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Country Music Marathon Training Tips!

Country Music Marathon Training Tips!

Country Music Marathoners: Run to the music, listen to your body
With the new year upon us, so is the running season which means training for the Country Music Marathon and Half Marathon in middle Tennessee. Every year tens of thousands of Tennesseans set their sights on finishing one of the nation’s largest races. Whether it be the 13.1-mile half or the 26.2-mile full marathon, runners begin their assault on sidewalks, treadmills, and asphalt everywhere throughout the state.

Goals of weight loss, physical fitness, personal records (PRs), and race completion lead many of us to lace up the old sneakers before the late April race begins. Whether you are a beginner, intermediate, or seasoned veteran of the art of racing, many challenges and obstacles can arise during the next few months. Your main objective is to achieve your goal without temporarily or permanently damaging your body.

State your goal: write it down, tell others, put it on the fridge, and pay for the race early. All of these motivational tips can help you to keep your eye on the prize (in this case the technical tee and the finishers medal). Writing and reviewing realistic and obtainable goals leads to the satisfaction and completion of those goals.

Training plans: there are many out there based on your intended goal whether it is just finishing or setting a PR. In general, plans range from 10-16 weeks depending on the race distance you choose. 3, 4, 5, and 6 day-a-week plans are available from experience levels beginner to pro. Magazines such as Runners World and numerous online websites provide such training plans. These plans can be easily developed to meet your needs and imported into your daily calendar.

Gear: shoes and socks and tees oh my. Running is the objective here but some very helpful items get us from point A to point B. Spike Lee used to say “It’s gotta be the shoes”. Well, he was partly right. The most common mistake beginning runners make is bargain shopping for inexpensive shoes. Since our feet or, in this case, our shoes are the first line of defense against injury, proper fit and functionality are important. Many local specialty shoe stores employ knowledgeable salespeople to help find the shoe best suited for you. Motion control vs. cushioned vs. stability are the most popular features available. Since most races prohibit streaking and the CMM is no exception, proper training/race attire is required and welcomed. Socks, shorts/shirts, and some other key accessories can be vital in our racing/training success. Performance gear comes in all sizes, styles, and materials. The most popular and beneficial gear contains some sort of moisture-wicking fabric. Since wet garments generally cling and chafe, choosing an outfit that breathes can make your run more pleasurable. Since CMM training will encompass the late winter to early spring seasons, knowing what to wear and when to wear it is important. Remember the 20-degree rule when training: always dress as if the temperature is 20 degrees warmer than the actual temperature. The body will generally heat up within the first one to two miles. This will prevent you from carrying unwanted clothing throughout your run or from ditching it to pick it up later.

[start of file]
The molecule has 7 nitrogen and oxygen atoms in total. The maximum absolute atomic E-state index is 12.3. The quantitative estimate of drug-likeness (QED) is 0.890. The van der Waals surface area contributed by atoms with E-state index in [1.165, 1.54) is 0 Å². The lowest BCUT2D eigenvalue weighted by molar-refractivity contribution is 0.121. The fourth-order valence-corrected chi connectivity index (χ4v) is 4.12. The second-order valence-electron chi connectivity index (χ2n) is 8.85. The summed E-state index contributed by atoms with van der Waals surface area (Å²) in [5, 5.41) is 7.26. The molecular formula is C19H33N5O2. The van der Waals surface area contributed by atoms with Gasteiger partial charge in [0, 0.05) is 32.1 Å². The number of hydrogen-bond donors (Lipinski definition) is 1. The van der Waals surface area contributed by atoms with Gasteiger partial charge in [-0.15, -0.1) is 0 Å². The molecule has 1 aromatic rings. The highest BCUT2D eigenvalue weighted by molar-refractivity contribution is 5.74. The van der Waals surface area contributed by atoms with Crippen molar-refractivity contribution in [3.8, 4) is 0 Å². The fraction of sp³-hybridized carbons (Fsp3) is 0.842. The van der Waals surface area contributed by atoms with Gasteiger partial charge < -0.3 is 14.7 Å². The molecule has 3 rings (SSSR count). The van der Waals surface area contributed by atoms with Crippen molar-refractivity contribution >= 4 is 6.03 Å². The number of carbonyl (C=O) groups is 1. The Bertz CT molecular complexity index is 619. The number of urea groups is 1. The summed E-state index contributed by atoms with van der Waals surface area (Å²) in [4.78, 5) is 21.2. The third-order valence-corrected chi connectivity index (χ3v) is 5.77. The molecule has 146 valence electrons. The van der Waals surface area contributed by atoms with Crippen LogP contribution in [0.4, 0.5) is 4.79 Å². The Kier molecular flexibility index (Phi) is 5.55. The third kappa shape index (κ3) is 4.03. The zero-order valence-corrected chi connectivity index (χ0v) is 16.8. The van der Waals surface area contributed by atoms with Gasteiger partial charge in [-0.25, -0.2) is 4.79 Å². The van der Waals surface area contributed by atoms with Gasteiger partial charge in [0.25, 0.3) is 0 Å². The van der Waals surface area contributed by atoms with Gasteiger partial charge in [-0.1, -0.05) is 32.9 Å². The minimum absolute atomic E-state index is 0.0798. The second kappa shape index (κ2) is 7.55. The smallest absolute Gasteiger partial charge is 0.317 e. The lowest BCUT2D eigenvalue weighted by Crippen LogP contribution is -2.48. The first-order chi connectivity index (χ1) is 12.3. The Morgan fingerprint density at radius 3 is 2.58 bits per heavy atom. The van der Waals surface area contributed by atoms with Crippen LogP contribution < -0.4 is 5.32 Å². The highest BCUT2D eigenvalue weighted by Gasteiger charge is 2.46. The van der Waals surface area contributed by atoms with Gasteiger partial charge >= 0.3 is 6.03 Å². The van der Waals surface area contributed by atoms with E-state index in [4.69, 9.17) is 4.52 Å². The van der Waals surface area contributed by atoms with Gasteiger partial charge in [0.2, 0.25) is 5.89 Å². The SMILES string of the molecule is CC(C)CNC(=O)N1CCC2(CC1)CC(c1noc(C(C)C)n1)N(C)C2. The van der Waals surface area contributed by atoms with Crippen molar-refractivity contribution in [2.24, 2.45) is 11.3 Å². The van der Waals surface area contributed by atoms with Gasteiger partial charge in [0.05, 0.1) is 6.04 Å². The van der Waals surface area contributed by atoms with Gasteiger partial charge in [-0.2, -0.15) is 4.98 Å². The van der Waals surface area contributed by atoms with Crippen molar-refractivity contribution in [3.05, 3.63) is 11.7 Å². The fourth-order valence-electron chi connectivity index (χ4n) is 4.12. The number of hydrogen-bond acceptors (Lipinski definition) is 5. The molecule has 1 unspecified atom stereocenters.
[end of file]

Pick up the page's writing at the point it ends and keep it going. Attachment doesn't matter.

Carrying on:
Nutrition: Fuel! You are expecting your body to perform well so you should put some thought into what you put in it. Eating right is an important part of running so having some knowledge of nutrition can have a dramatic effect on your running performance. Carbs, carbs, carbs, load up! During training, it is necessary to build up your glycogen stores. By increasing carbohydrate consumption in our daily meals, it may be possible to avoid hitting the dreaded “wall”. This is the moment during training or racing (usually after about 45 minutes) in which the body’s blood glycogen is depleted. This “wall” can be avoided by consuming carb-rich snacks such as energy bars and gels before and during your run. This is no time to be on a carb diet. Hydration is another key element to running half and full marathons. With April temperatures often climbing into the 70’s and 80’s, dehydration can become a serious issue. Usually, 6-8 oz water or sports drink every 20+ minutes will keep you in the clear. Hydration belts are useful for training and hydration tables will be available during the race. Remember that stuff running down your face isn’t sweat…it’s liquid awesome.

Injury recognition/prevention: Green for go, red means stop. How do I know when I shouldn’t continue or if I need to ask for help? By now you have spent a lot of time on the roads and getting to know your body. So what are some warning signs that things are going south?

Any discomfort in the chest area or pain/numbness/tingling in the arms, neck, or jaw may indicate a heart attack. STOP running and seek immediate medical attention!

Nausea, dizziness, or lightheadedness?  STOP running!

Difficulty breathing?  STOP running!

Pain in a joint or muscle that is forcing you to alter your stride?  Stop and stretch.  If pain persists, STOP running.

Being chased by a grizzly bear…disregard previous answers and KEEP RUNNING.

If you have set realistic and obtainable goals for yourself then you are already on your way. Give yourself a chance, relax, and enjoy the music.

“Each step takes you closer to your goal”